IEEE Network - March / April 2017 - page 92

IEEE Network • March/April 2017
0890-8044/17/$25.00 © 2017 IEEE
Fifth generation (5G) wireless networks adopt
the deployment of ultra-dense small cells for effi-
cient slicing of radio resources. This conceptu-
al change in network structure aims to meet the
rapid increase in mobile data traffic and connect-
ed devices. However, limited free spectrum and
dynamic assignment of resources are main con-
cerns when considering the cognitive small cells
solution. Therefore, there is a need to map traffic
patterns with the number of cognitive small cells
to provide an optimized network architecture
operating with adequate spectrum resources. This
article investigates the case when network densifi-
cation exceeds the radio resource capacity, caus-
ing a large scale overlapping in cell coverage area
and used channels. Taking into consideration cog-
nitive network performance characteristics, we
identify two spectrum coexistence frameworks,
Space Filling
Time Filling
, to improve spectrum
utilization and scalability for moderately large net-
works. Simulations show that there is a turning
point when network performance starts to decline
as the number of cognitive small cells exceeds
the shared resources in a site area, subject to a
certain load profile. This optimization of network
structure, based on spectrum transmission oppor-
tunities, brings about a new topic for operators
and research communities considering small cells
operating in the unlicensed band.
Cognitive wireless networks enable dynamic
access to underutilized spectrum in the licensed
band. This type of network provides higher values
for data rates and capacity, as users tend to down-
load data instead of making voice calls, using
enhanced radio access and decision making tech-
niques [1]. Spectrum efficiency is determined by
a variety of parameters such as successful assess-
ment of channel availability, selection of suitable
and short transmission links, and traffic distribution
between site access points. Therefore, user associ-
ation and access point selection are key features
for ultra-dense radio networks employing distrib-
uted small cells. Specifically, these features can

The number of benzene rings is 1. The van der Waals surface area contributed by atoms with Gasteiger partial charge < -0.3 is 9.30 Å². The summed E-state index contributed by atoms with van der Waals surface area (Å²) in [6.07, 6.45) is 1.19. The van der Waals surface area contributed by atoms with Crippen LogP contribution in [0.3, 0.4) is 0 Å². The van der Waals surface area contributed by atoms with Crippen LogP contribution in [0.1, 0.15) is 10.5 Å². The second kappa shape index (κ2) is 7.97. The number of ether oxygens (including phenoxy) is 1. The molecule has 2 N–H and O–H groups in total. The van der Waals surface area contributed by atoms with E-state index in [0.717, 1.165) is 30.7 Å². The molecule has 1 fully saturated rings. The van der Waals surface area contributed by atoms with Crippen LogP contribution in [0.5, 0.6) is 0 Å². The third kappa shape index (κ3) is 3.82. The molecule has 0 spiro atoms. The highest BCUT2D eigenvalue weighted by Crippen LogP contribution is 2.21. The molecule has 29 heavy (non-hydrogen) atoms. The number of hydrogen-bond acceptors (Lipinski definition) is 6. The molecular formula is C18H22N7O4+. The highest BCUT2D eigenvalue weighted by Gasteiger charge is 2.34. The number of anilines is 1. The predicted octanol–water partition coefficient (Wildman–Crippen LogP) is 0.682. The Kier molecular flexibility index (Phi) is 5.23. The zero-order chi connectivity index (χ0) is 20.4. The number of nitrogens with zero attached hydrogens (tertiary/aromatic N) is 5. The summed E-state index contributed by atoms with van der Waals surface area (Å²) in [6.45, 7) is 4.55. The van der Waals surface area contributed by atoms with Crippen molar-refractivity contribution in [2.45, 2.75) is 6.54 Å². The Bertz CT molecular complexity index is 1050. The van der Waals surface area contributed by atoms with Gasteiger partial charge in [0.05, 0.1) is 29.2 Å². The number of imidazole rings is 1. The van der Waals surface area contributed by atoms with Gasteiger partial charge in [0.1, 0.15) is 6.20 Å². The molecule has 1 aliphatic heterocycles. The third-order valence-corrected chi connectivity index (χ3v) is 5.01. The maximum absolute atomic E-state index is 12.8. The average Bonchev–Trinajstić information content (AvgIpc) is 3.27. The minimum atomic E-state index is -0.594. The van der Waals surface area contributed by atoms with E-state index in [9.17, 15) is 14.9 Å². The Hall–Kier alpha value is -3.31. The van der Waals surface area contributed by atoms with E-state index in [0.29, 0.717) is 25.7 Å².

reduce the impacts of overlapped coverage areas,
and also determine the instantaneous power of
access points in multi-shaped coverage areas as
provided by the IEEE 802.22 standard for cogni-
tive wireless regional area networks (WRANs) [2].
The assumptions of spectrum shortage and the
high-cost of deploying access points, in known
network design paradigms, have impacted the
network structure of the current cellular systems
such as fourth generation (4G) Long Term Evolu-
tion (LTE) standards [3]. Therefore, LTE networks
are designed with relatively large sized coverage
areas to operate at the upper bound limits of
spectrum efficiency [4]. This leaves less margin for
any new developments using the licensed band
while motivating the dense deployment of small
cells operating in the unlicensed band.
In cognitive radio communications, the small
cell solution is driven by the theoretical approach
of intensive network slicing provided with new
spectrum coexistence techniques for efficient spec-
trum utilization [5], as shown in Fig. 1. This also
requires efficient spectrum sensing mechanisms
and instant sharing of sensor information between
contiguous small cells [6]. Moreover, small cells
can improve users’ connectivity in heterogeneous
networks (HetNets) through shorter wireless links
of optimal pilot power. Currently, wireless net-
works employ predefined converged small cells
[7], without considering the challenges that may
emerge when deploying a large number of sim-
ilar cells at the same sites. Cognitive radio small
cells impose additional challenges because of their
opportunistic spectrum access and flexible cov-
erage areas. Therefore, mobile operators need to
consider new spectrum coexistence models when
sharing the spectrum with other users regardless of
being the owners of the spectrum band.
Resource allocation provides users with the
necessary spectrum considering the requested
quality of service (QoS), assigns users between
different tiers, and enables high volumes of data
delivery to end users. Most of the resource allo-
cation approaches for cooperative cognitive radio
networks are presented without much consider-
ation for overlapped small cell domains or shared
use of channels between cognitive radio users
[8]. In fact, the trend in the literature seems to
be focused on improving the allocation of radio
resources in cellular networks consisting of over-
laid small cells to deal with the challenge of lim-
ited backbone capacity. In the cognitive radio
context, this may happen when small cells release
channels back to the main network or neighbored
cells as soon as they fulfill a transmission request.
To achieve this, cognitive small cells needs to
employ an efficient medium access control (MAC)
mechanism that can adaptively access available
channels without interfering with the surround-
ing wireless environment. Both network planning
and spectrum availability need to be combined
to efficiently utilize the scarce radio resources by
deploying the optimal number of cognitive small
cells. This defines why we need to jointly consid-
er the impact of small cell deployment and the
resource allocation problem in two-tire networks,
rather than separately.
Planning of Ultra-Dense Wireless Networks
Anwer Al-Dulaimi, Saba Al-Rubaye, John Cosmas, and Alagan Anpalagan
Digital Object Identifier:
1...,82,83,84,85,86,87,88,89,90,91 93,94,95,96,97,98,99,100
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